- Director:Rob Epstein, Jeffrey Friedman
- Cast:Jeff Daniels, James Franco, Jon Hamm, Alessandro Nivola, Mary-Louise Parker, David Strathairn
- Release Date:March 10, 2011
- Running time:84 minutes
- Film Worth:$17.00
- FILMINK rates movies out of $20 - the score indicates the amount we believe a ticket to the movie to be worth
Fittingly unconventional in narrative and driven by James Franco’s inspired performance, this is a fascinating and thought-provoking tribute to an epic work.
Allen Ginsberg's epic poem "Howl" was both the work of a major poet finding his own voice and an exclamation of generational discontent. Sparking controversy when it was first published in 1956, "Howl" revelled in the underbelly of American society, and spoke to many who felt marginalised. This fascinating tribute looks at both the genesis and the impact of this poetic masterpiece.
Fittingly, the film's narrative is somewhat unconventional, with Howl consisting of a number of sections. There's a re-enactment of the 1957 obscenity trial of the poem's publisher, Lawrence Ferlinghetti. There are segments with James Franco being interviewed as Ginsberg some years later. Finally, there's the poem itself, with scenes of Franco reading it to a rapturous young Beat crowd, as well as animation sequences depicting various extracts. It's a fractured film, and documentarians turned feature directors Rob Epstein and Jeffrey Friedman (The Times Of Harvey Milk) never seem to find a way to tie it all together. This is a minor criticism though, as the individual parts remain compelling on their own terms.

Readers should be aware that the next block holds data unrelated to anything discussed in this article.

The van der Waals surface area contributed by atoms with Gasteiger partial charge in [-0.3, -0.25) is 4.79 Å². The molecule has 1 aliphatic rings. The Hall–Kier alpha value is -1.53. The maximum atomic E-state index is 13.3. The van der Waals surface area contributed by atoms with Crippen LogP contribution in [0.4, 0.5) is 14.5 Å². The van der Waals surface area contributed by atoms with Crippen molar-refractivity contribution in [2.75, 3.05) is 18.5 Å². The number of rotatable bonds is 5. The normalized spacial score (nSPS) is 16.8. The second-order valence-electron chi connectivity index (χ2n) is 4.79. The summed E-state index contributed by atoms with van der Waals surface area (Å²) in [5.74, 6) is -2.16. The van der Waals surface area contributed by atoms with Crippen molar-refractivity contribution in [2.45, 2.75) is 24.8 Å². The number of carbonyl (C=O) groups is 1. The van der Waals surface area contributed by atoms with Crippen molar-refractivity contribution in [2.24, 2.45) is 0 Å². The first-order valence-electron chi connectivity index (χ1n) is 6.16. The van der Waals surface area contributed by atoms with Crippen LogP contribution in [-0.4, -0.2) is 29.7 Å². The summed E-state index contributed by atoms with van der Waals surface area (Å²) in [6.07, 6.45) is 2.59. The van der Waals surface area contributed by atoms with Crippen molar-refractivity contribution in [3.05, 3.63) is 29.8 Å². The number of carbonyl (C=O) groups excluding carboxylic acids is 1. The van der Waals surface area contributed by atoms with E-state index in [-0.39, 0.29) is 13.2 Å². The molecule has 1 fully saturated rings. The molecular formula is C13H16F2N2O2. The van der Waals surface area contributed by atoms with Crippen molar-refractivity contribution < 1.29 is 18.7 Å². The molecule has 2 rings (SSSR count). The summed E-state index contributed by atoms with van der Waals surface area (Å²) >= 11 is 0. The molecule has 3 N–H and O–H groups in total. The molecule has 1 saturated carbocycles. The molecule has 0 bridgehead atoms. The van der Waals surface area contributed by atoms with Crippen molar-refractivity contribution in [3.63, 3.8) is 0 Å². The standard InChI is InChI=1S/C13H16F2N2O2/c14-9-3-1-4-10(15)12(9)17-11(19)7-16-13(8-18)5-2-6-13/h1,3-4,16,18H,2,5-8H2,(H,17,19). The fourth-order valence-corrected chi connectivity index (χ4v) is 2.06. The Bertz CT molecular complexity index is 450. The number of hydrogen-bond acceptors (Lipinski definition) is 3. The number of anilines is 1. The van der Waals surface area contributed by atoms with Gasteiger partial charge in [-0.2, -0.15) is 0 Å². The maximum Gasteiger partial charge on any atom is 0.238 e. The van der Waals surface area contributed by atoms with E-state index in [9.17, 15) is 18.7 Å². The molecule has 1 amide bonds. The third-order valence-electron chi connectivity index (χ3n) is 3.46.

Franco is an inspired choice as Ginsberg. The actor proves to be a sensitive and spirited reader of "Howl", capturing its swirling rage, beauty and black humour. He also nails Ginsberg in the interviews, revealing the poet to be a disciplined artist fully aware of his craft.
The trial scenes are just as absorbing. One of the film's most interesting moments has the chief prosecutor (David Strathairn) admitting that he doesn't really understand the meaning behind the poem. Rather than mocking Strathairn's character, Howl compels audiences to consider the purpose of poetry, how powerful it is as a medium, and the way in which people interpret it differently. What shines most brightly is the fact that "Howl" was never written to exclude people; it was made for the multitudes, and that's why it still resonates today.